DAVID CAMERON’S PLEASE BUY MY BOOK BLOG
As told to Matt Owen
People say to me “You know, David…”, and you know what, I have to stop them right there. I stop them right there and tell them to their face “There’s no need to call me ‘David’, call me Dave”. Because I like to think of myself as everyone’s friend: my next door neighbour; my the Missus Wife; the man who walks his dog past my house every day; but not the 16,141,241 people who voted to Remain in 2016, who now face 50 years of eating dog food and shitting in a bucket.
I don’t know if you’re aware of this, but I’ve just written a book. It’s a book full of words, some of them quite long, and some of them not quite so long. There are also pages with no words on them. But that’s by the by. The book contains mainly words which make up sentences, all written by me (and another man called a “writer”). There are also some pictures so people who don’t like to read words, can look at pictures of me standing outside Number 10 with the Missus Wife and shaking hands with Michael Gove and pretending to like him.
My book is called For The Record. I had a big argument with the publisher about this. I wanted to call it For The CD, because my good friend Nicholas Soames, who’s “with it”, reckons no-one buys records anymore. I know they don’t sell them in Our Price for starters. In fact, come to think of it Our Price is now one of those tiny Waitrose around our way. On the one hand you can no longer buy a Barclay James Harvest cassette from the Bargain Bin, but you can buy a delicious prawn mayonnaise sandwich. So, it’s swings and roundabouts.
But I digress – back to the title of my book. The publisher assured me that For The Record wasn’t going to be about actual records, but my memoirs. That’s a shame, really, because there’s nothing I like more than listening to a good record, like the U2’s seminal album The Joshua Nkomo Tree which I used to play all the time in my “digs” when I was a student.
I can’t give too much away about the contents of the book (although, as I have already pointed out there will be plenty of words – many of them real crowd pleasers). There were the good times when myself and Jeremy Thorpe formed a historic, and useless coalition government (I think it was Jeremy Thorpe – he’s the only one I can think of). We made some very tough decisions, which involved me saying “tough” a lot in speeches. A lot of people have said that we took austerity too far, and I say “nonsense”. In my mind, we didn’t have enough of the austerity. We should have ordered more of the stuff and used it wisely.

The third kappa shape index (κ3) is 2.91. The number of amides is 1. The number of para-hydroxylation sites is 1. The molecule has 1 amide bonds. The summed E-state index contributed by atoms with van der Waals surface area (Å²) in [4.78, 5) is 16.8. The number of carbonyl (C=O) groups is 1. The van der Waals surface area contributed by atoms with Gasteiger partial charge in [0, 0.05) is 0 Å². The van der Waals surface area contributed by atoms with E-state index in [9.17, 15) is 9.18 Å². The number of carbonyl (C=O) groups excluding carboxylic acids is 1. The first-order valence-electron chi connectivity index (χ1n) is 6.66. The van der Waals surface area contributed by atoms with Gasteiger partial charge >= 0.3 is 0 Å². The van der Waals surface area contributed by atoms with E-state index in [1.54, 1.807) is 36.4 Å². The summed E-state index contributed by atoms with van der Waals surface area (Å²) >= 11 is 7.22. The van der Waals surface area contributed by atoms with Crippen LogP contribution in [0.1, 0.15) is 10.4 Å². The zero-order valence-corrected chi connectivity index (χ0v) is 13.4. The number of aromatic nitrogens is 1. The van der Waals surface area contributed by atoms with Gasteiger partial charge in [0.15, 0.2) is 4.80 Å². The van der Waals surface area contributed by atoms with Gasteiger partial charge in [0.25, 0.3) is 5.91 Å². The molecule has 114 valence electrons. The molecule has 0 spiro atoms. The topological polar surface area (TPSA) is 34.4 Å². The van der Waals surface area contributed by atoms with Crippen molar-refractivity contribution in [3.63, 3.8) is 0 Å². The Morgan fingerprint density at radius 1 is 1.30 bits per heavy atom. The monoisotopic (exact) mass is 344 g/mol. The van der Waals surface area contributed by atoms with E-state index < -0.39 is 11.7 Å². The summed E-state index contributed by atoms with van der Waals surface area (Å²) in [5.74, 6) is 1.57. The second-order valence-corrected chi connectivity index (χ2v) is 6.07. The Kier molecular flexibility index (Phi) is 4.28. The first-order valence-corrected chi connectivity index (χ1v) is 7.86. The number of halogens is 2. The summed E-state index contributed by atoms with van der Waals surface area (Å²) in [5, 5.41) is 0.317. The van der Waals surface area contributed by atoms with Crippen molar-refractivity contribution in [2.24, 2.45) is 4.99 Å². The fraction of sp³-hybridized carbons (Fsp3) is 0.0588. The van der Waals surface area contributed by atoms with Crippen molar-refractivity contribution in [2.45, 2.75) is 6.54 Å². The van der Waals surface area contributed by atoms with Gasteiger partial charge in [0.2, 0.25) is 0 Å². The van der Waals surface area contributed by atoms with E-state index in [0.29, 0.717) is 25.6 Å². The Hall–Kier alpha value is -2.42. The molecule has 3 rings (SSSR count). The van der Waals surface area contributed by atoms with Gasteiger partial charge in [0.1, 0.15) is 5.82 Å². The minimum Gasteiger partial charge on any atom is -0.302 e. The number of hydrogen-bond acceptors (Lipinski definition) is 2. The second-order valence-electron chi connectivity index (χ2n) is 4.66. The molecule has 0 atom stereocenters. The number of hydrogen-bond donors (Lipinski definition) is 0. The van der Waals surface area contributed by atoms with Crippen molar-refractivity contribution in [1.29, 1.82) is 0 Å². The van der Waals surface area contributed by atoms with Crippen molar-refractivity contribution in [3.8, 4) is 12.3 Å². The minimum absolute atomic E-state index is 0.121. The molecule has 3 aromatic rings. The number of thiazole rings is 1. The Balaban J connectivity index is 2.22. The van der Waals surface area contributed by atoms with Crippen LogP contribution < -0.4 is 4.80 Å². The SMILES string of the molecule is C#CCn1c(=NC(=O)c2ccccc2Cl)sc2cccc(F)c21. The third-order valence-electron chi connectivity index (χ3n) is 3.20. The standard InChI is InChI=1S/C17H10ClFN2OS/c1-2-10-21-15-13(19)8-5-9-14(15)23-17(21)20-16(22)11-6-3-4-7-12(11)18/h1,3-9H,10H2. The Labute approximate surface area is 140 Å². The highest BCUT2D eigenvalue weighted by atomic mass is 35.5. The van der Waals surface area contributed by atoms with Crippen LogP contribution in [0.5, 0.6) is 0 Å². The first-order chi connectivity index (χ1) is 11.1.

I speak of the times when Boris Johnson and Michael Gove were good friends. Indeed, Boris and myself go back a long way – we both went to Cambridge University in Oxford (is this right, I can’t remember?). We were just another couple of rag-tag kids from the wrong side of Eton back then. Him with his mop of blonde hair and a sack full of Latin quotes, me with my screw you attitude and a poster of a tennis player scratching her bum on my bedroom wall. We didn’t know where the hell we were going, or what we were going to do to survive, but we knew we didn’t have to worry about anything because money.
Years later, Boris and I ended up in government – on the same side, you might say. But no. Not on the same side. In fact, very much not on the same side. I’m going to let you into a secret, or “our little secret”, as our housemaster Mr [REDACTED] used to tell us back in Eton. Boris has often in the past told fibs. In other words, he’s said one thing and done another thing. Some of these fibs have been titchy, small ones. And some of them have been very big fibs.
What I’m about to tell you is top secret and can never be shared with anyone (apart from all those people you wish to share this blog with). But when I announced there was going to be a referendum on leaving the EU (and this was before Nigel Farage had even invented the word Brexit) Boris called me and said, “I’m going to vote to remain in the EU”. In retrospect I think what he meant was “I’m a huge liar, and a massive shit to boot.”
If I were a lesser, bitter man, I’d perhaps let all this get to me. Admittedly it does help that I’m extremely rich and can bugger off somewhere that has running water and electricity after Brexit has landed. It also helps that I have my shed where I can get away from it all, put my feet up and switch Test Match Special on and have a snooze. Dooo…dooo…dooo….doooo….dooooo…..